Elderly Parent


My mom is currently living on her own at age 89. It may be time to research a future care facilities for her.

She currently living in Turners Falls, Ma. I'm in California.

She has macular degeneration and recently broke her hip.

Thank you for your help.

Bev Sanders


Facilities for Elderly People with Macular Degeneration

Posted by Charlotte Cushman

Hi Bev,

Unfortunately macular degeneration is relatively common in the elderly population and, as a result, many facilities have had experience working with individuals with this type of vision loss.  The American Macular Degeneration Foundation has information and resources that may be helpful.  There are quite a few other resources on this site to look at. as well.

You may also wish to look at this Checklist for Choosing a Retirement or Assisted Living Community.  We have additional resources in the Adults section of this site, with information about housing, family support, Tips for Working with Seniors with Vision Loss, and more.

Finally, Massachusetts has a website with information about services for people who are aging: Area Agency on Aging

Good luck!


Suggestions for parent with combined hearing and sight loss.

Posted by Diane Montgomery (not verified)

My mother, 93, has been a highly productive woman all of her life. An avid reader, teacher, gardener, seamstress, fix-it-upper, etc. She now lives in assistant living, and has so many limitationsr, she doesn't know what to do with herself--although she tries. Her hearing is very bad. Without her hearing aid she hears nothing--not even very loud noises. With her hearing aid she can hear her children's voices if we talk with her one-on-one and very slowly. Otherwise, she cannot make out what people are saying to her. She can no longer garden because of mobility issues. And now the degenerative disease has taken so much of her sight she is having trouble reading even the largest print. She cannot sew or knit anymore because of the eyesight and because her hands shake so. She asked me if she might be able to learn braille--I looked it up, and I will try to get some materials to her, but in all honesty, I don't think it will be viable solution. It might just frustrate her more than anything. Do you have any suggestions? Thank you! - Diane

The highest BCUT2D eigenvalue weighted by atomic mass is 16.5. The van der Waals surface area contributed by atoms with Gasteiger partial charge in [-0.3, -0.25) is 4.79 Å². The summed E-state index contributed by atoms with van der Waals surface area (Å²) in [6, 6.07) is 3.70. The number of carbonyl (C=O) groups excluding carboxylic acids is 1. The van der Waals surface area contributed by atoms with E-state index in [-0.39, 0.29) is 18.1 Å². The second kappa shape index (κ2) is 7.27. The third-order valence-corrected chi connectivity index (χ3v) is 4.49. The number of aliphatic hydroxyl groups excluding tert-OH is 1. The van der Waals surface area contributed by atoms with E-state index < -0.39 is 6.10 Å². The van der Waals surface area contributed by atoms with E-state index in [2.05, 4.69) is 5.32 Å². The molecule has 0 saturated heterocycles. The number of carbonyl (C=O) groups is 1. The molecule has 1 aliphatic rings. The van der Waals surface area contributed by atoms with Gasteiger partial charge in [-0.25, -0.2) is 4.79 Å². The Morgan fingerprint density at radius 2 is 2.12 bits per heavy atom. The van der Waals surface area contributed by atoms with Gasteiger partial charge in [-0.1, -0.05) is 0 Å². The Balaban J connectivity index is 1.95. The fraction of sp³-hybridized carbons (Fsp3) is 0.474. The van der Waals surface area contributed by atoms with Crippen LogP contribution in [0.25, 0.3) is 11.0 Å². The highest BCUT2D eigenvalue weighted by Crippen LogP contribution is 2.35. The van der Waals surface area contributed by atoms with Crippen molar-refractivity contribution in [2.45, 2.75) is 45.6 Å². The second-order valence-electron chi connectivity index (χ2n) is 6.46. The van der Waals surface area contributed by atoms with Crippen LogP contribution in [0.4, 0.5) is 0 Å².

Ideas for elderly parents with combined vision and hearing loss

Posted by Charlotte Cushman

This sounds like a difficult situation, Diana, and I can imagine it must be equally frustrating for your mother and for you.  Many people with a combined vision and hearing loss feel very isolated.  Whenever you or others are with her, it is important to let her know that you are there.  You can use touch to let her know and just sitting with her where she can feel your arm or hand next to her can be a great comfort.  It may be helpful to select a personal identifier to let her know who you are, such as a ring or bracelet that only you wear, or a pair of glasses or something that distinguishes you from others.  This can help her to identify the people she comes into contact with, even if she is not able to see or hear them.

Does she have a way to communicate with you to let you know what she wants?  It is important to set something up, so that she can request basic activities, such as food, drink, bathroom, sleeping, etc.

You may wish to contact a local rehabilitation agency, as they will be able to tell you more about what services may be most appropriate for your mother and what is available in her area.  Please contact us at Scout@Perkins.org if you need assistance finding the rehabilitation agency in your state.



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